Daily Comment (May 20, 2024)

by Patrick Fearon-Hernandez, CFA, and Thomas Wash

[Posted: 9:30 AM EDT] | PDF

Our Comment today opens with several items related to artificial intelligence, the electrification of the global economy, and the resulting impacts on commodity prices. We next review several other international and US developments with the potential to affect the financial markets today, including new signs of economic decoupling between the US and China and several notes on the US labor market.

Global Copper Market: Copper prices today have reached yet another record high, with near futures trading at $5.0910 as of this writing. Copper prices are now up more than 30% from the start of the year, reflecting investor expectations for increased demand from electrification (especially for artificial intelligence), re-industrialization, and higher defense spending, as well as potential supply shortages. The surge in copper prices is consistent with our oft-stated view that ongoing geopolitical tensions will likely be positive for commodities going forward.

Global Artificial Intelligence: The UK-based multinational engineering firm Arup said it was duped out of millions of dollars in a sophisticated, innovative new deep-fake scam. The scam was based on a digitally generated version of the company’s chief financial officer that the criminals deployed in a video conference. The fake CFO convinced a Hong Kong employee to send the criminals more than $25 million. The incident shows how deep fakes could be used not just for political manipulation, but also for fraud against companies or individuals.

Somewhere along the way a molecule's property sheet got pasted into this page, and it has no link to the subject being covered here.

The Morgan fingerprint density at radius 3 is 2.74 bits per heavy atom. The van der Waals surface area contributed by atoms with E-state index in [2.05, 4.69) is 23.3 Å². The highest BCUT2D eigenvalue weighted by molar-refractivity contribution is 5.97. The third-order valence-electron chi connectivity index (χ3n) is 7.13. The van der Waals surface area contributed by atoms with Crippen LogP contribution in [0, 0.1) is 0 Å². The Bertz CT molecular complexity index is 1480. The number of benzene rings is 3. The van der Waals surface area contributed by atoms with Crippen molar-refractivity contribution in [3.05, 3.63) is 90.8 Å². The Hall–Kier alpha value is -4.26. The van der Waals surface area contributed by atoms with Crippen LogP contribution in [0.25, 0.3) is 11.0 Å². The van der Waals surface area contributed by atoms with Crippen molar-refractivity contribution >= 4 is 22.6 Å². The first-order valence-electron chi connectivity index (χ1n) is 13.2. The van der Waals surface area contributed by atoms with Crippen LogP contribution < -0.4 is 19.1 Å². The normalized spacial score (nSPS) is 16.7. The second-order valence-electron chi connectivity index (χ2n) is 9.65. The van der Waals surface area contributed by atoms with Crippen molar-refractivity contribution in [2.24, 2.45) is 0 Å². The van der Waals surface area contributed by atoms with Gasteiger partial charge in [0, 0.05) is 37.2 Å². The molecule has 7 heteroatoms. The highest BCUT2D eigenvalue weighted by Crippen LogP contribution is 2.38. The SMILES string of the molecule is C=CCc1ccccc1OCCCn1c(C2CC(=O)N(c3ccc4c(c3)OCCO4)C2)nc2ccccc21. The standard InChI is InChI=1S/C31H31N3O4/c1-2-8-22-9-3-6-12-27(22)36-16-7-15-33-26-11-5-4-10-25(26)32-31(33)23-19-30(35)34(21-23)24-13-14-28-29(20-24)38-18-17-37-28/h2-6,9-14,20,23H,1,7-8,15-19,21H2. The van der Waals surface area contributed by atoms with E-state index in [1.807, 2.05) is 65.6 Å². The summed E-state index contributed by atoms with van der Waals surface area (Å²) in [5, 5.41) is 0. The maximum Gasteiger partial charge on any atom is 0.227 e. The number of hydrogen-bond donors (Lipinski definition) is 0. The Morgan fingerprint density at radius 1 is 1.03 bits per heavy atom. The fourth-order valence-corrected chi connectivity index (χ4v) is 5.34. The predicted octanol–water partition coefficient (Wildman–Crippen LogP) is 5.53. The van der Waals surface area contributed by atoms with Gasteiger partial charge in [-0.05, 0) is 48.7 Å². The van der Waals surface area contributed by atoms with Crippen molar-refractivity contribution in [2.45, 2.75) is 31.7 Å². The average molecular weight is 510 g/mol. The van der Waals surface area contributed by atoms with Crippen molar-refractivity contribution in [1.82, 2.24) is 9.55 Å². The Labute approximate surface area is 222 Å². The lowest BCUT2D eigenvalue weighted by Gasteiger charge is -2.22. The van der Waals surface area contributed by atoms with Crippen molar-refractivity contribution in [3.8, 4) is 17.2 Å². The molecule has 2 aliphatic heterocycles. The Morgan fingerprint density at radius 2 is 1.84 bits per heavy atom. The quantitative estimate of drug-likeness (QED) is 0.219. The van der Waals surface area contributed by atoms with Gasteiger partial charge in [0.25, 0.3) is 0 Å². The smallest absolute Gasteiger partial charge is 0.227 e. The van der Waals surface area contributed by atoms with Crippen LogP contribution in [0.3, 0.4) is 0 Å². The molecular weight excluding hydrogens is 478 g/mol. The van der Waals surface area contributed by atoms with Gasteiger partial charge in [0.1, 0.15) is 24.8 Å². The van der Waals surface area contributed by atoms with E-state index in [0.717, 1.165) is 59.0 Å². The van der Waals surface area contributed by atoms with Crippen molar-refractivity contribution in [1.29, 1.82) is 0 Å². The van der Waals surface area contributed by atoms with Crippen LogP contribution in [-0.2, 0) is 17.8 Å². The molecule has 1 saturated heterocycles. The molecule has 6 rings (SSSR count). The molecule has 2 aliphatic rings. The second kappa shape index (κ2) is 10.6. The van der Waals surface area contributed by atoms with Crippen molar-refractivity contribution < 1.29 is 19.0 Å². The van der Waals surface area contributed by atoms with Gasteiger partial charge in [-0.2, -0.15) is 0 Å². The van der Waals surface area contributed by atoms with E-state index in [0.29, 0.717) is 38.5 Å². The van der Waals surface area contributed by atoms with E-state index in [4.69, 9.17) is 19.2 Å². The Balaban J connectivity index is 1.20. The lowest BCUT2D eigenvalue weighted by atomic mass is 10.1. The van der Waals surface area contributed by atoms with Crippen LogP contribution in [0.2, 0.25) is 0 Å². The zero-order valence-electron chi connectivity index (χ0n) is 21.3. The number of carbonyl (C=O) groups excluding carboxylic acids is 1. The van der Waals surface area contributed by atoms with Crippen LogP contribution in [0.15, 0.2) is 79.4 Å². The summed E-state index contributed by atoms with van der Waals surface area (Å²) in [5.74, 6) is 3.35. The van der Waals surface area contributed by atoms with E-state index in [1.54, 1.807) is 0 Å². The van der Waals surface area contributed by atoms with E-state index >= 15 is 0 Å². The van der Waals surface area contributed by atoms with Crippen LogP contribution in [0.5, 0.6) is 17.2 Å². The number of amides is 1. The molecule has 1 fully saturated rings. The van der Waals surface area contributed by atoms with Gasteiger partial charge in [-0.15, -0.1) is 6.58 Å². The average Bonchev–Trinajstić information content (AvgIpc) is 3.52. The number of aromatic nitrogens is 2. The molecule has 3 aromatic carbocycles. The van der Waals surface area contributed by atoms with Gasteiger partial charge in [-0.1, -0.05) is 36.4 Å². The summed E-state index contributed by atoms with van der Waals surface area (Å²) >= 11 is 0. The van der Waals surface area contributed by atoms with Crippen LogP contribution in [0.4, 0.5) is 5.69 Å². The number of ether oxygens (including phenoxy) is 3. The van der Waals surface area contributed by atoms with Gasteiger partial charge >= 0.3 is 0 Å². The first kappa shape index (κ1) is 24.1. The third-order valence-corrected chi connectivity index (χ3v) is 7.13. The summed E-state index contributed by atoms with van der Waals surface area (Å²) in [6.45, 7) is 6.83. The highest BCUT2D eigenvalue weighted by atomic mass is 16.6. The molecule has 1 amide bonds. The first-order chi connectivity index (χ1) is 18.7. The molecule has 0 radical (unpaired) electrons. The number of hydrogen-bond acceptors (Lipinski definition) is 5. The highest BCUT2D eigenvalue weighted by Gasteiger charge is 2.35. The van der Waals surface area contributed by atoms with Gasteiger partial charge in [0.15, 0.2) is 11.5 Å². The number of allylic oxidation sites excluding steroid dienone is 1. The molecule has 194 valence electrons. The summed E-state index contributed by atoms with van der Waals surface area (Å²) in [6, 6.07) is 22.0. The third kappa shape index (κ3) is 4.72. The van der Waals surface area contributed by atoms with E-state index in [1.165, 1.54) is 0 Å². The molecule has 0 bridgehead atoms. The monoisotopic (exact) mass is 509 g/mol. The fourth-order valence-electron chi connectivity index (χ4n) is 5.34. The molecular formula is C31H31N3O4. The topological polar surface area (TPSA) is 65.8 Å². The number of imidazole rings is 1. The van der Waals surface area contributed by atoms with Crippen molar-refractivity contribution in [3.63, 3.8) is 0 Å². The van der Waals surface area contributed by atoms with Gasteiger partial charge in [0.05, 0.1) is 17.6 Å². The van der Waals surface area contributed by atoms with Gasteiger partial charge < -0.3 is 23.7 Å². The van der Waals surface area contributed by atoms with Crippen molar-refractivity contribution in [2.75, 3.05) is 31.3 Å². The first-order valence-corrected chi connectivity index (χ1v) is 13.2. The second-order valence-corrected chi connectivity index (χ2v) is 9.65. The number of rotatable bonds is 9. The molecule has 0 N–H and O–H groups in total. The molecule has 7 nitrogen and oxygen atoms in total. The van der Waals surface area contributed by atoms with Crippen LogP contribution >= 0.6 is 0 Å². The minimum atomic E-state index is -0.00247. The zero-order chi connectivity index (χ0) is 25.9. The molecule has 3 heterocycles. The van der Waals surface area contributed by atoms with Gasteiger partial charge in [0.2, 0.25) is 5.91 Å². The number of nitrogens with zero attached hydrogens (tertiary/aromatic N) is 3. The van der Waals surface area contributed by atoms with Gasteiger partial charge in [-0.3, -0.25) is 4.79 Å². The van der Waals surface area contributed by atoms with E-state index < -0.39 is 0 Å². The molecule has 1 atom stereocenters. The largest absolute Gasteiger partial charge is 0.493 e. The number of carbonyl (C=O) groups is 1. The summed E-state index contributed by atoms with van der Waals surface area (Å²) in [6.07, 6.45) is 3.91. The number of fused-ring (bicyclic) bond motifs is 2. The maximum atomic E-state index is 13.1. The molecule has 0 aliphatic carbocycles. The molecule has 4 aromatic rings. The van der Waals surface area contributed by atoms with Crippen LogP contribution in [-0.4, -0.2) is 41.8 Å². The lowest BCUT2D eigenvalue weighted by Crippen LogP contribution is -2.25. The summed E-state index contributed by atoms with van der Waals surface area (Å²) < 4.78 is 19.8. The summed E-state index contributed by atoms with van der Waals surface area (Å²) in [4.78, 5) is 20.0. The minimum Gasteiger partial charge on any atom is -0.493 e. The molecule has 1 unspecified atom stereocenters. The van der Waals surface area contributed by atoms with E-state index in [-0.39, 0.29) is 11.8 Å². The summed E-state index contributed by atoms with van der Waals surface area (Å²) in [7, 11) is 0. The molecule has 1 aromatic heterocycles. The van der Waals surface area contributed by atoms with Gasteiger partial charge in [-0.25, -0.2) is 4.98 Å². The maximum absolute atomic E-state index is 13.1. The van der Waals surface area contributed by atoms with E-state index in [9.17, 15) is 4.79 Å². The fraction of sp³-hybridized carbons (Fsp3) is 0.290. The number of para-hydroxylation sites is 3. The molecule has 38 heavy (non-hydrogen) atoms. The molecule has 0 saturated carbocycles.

France-New Caledonia: Large-scale rioting broke out late last week in France’s overseas territory of New Caledonia, which lies in the Pacific Ocean northeast of Australia. The rioting, fueled by hardline, pro-independence leaders of the territory’s indigenous Kanak people, began after the French parliament approved a bill giving more voting rights to the territory’s nonindigenous population. Paris has sent additional police to the territory, but the rioting reportedly continued throughout the weekend.

  • The tensions in New Caledonia also reflect today’s global trend toward electrification, especially the growth of the global electric vehicle market. New Caledonia has large reserves of nickel, which is important to a range of electrification technologies.
  • Besides the electoral changes from Paris, the territory’s pro-independence parties have been fighting French President Macron’s proposal to lift restrictions on exporting unprocessed nickel from New Caledonia and give priority to shipments to European electric-vehicle battery factories.

China-United States, et al.: The Chinese Ministry of Commerce yesterday said it has launched an anti-dumping probe regarding polyoxymethylene copolymer, a thermoplastic widely used in the consumer electronics and automotive industries, from the US, the EU, Japan and Taiwan. The move is being seen as retaliation for recent US and EU anti-dumping probes against Chinese electric vehicles and other strategic Chinese exports. The tit-for-tat move illustrates how tensions between China and the West continue to spiral, with no easing in sight.